To meet the challenge from the IMF to invest, policymakers should consider splitting government spending plans into two categories – an operating budget and an investment budget. For the operating budget, the recommendation would be that all existing programs be reviewed to ensure that each expense is still necessary, the spend is being done effectively, and whether there are any opportunities to combine some operating expenses with investment expenses to maximize spending. For the investment budget, the recommendation would be evaluated in a manner similar to corporate capital programs with a return-on-investment approach over multiple years. This approach would avoid some of the waste that exists in government programs and allow for more efficient capital allocation.
The Geopolitical and Political Transformation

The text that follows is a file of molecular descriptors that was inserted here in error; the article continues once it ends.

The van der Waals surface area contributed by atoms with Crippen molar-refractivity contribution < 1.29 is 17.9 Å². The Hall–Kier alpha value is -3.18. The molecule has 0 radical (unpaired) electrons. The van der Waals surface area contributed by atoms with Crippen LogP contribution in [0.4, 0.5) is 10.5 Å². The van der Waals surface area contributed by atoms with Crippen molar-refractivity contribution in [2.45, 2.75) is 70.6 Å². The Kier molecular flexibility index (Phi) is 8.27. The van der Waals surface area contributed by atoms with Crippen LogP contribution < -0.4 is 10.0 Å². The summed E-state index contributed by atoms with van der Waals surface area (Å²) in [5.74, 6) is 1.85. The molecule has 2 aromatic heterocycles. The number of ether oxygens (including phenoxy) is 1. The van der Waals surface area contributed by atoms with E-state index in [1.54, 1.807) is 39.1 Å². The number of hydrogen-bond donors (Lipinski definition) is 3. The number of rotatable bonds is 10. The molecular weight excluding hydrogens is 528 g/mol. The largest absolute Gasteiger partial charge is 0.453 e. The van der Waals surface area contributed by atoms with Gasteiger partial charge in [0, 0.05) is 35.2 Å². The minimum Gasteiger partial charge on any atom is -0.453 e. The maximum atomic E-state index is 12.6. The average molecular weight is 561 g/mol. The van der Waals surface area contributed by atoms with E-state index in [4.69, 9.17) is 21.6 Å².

There has been a significant geopolitical transformation occurring for some time driven primarily by a few key factors – the pandemic, the shifting geopolitical landscape and each nation’s specific internal challenges. The COVID crisis restart has provided governments with a complex set of challenges as each works to protect the public, to manage the economic and social consequences of the pandemic, and to put the global economy on a sustainable growth trajectory. Top of mind is how to create a framework to think about managing the new stages of the pandemic and still address the ongoing and future needs of each nation. A recent report from the Boston Consulting Group discussed a framework employed by one government to make decisions to assess the varied interests that needed to be balanced. The report discussed an Australian state government that is “assessing each step in its reopening process against three dimensions: its potential economic benefits in terms of jobs and economic value creation, its potential social benefits in terms of improved mental health and social equity, and the degree of increased health risk from the kind of social interactions that are likely to occur.”